Delay confirmation of new Supreme Court justice until after November election
Members of the Courier Sentinel editorial board include publisher Carol O’Leary, general manager Kris O’Leary and Star News editor Brian Wilson.
What is good for the goose, should be good for the gander.
In 2016, Senate Majority leader Mitch McConnell, of Kentucky, refused to allow hearings on Merrick Garland’s nomination for the Supreme Court, to replace Antonin Scalia, citing as his sole reason that it was a presidential election year, and that the next president, whomever it was, should appoint their nominee.
The seat went unfilled for more than a year, until Justice Neil Gorsuch was sworn in.
Fast forward to today, with the late Justice Ruth Bader Ginsburg, who died Friday, at 87 years old, not yet laid to rest, and McConnell and other Republican leaders in the senate, including Wisconsin Sen. Ron Johnson, already clamoring for a quick replacement to fill the position.
As in 2016, quickly filling a vacancy during a heated presidential election, would rob the American people of the opportunity to weigh in on such a momentous decision. Elections matter, or at least they should. With such a short period of time before the general election, the process to confirm a new justice should be delayed until after voters get a chance to go to the polls Nov. 3.
With Ginsburg’s advanced age and ongoing battle with pancreatic cancer, selecting her eventual replacement has been an ongoing election issue for both candidates. Justices are appointed for life terms, as a way to shield them from partisan politics and allow them to make decisions based on the merits of the case, rather than political expediency.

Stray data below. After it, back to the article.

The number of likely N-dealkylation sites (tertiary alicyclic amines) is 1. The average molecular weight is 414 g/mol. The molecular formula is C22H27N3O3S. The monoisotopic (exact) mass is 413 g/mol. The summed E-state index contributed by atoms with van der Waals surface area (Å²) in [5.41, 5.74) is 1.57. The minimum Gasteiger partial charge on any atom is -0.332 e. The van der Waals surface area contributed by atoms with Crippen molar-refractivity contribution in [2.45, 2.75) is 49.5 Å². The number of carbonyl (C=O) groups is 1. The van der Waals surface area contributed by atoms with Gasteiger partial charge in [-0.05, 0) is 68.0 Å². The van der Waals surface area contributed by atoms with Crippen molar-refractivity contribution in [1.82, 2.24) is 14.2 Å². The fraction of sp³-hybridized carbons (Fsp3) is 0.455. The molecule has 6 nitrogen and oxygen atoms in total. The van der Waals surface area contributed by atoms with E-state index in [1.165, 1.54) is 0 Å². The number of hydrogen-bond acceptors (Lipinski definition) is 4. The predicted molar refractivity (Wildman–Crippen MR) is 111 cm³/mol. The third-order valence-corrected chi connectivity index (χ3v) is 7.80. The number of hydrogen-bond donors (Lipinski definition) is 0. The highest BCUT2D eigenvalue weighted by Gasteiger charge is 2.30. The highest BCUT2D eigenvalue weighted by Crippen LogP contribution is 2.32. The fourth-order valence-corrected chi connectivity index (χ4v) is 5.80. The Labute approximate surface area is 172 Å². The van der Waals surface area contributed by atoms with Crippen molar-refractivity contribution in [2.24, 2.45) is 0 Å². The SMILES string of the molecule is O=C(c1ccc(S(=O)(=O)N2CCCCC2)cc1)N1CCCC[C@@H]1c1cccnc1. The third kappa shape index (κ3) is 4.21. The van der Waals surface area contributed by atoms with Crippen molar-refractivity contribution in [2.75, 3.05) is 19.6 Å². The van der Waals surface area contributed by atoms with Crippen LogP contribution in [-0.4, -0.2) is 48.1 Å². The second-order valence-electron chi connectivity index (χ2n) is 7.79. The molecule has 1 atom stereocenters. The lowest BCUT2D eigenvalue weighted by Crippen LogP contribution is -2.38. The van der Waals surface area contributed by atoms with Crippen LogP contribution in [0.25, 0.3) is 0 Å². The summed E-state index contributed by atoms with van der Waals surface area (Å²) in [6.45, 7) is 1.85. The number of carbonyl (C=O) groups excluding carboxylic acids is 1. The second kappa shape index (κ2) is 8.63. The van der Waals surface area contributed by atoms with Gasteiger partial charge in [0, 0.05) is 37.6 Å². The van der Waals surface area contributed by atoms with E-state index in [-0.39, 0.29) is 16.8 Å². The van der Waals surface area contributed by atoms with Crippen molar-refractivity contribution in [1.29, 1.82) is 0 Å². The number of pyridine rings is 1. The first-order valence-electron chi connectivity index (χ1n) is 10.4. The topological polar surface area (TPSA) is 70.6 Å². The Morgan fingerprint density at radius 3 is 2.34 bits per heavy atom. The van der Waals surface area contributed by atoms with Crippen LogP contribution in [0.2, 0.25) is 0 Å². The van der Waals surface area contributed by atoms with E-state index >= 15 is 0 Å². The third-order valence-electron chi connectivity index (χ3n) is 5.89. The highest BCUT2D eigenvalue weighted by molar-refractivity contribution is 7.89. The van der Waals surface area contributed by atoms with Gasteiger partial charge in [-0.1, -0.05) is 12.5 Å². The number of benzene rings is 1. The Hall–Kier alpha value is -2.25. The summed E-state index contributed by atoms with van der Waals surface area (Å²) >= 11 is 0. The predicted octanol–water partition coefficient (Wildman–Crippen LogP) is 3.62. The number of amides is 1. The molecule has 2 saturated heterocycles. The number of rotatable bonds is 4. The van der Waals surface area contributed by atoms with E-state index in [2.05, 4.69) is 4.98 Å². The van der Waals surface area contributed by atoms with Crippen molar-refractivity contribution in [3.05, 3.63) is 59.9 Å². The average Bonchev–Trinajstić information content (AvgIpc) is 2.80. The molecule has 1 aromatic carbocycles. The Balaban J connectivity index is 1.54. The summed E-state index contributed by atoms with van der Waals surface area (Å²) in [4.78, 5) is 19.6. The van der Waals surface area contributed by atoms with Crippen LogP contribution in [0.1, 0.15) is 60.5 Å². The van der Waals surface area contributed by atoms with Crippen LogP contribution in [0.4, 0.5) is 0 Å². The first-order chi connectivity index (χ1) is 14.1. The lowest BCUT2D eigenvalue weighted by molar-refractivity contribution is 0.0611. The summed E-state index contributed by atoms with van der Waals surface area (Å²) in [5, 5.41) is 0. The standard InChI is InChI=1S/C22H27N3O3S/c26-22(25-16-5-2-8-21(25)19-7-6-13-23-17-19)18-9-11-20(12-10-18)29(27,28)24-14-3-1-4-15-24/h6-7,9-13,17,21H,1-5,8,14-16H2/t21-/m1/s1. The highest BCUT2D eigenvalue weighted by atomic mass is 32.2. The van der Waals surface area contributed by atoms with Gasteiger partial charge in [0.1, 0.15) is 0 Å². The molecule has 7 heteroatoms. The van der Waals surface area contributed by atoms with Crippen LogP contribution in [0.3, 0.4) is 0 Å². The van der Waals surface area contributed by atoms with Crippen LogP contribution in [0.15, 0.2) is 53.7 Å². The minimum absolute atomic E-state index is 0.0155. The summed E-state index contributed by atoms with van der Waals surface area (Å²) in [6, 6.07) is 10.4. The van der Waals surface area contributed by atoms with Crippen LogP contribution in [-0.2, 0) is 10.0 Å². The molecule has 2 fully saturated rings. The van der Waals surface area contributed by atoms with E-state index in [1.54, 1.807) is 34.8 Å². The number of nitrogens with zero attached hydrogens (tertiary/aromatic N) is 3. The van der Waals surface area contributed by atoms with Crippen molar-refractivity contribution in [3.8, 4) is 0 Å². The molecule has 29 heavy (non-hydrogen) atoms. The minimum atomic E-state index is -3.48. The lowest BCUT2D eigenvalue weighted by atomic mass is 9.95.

This not so fine point has been overlooked in recent years, as the goal has been to pack the bench with partisan ideologues, who put a political agenda above the law and above decades of legal precedents.
The election of the president and U.S. senators, is the opportunity voters have of setting the direction of the highest court in the land and allowing it to serve as a true check on the excesses of Congress, and the executive branches of government.
For the senate to suggest taking such quick action now, after so vocally objecting doing so 11 months before the election in 2016, reeks of hypocrisy. Senators facing challengers this fall, and in coming year, may find the stench lingering and remembered by voters.
With less than five weeks until the election, delaying action until the voters have spoken, will have little to no impact on pending cases before the court, while providing renewed legitimacy for the Supreme Court as a body independent of political machinations.
The U.S. Senate should follow its own precedent and delay the appointment of a replacement for Ginsburg until after the general election, in order to allow the voice of the people to be heard.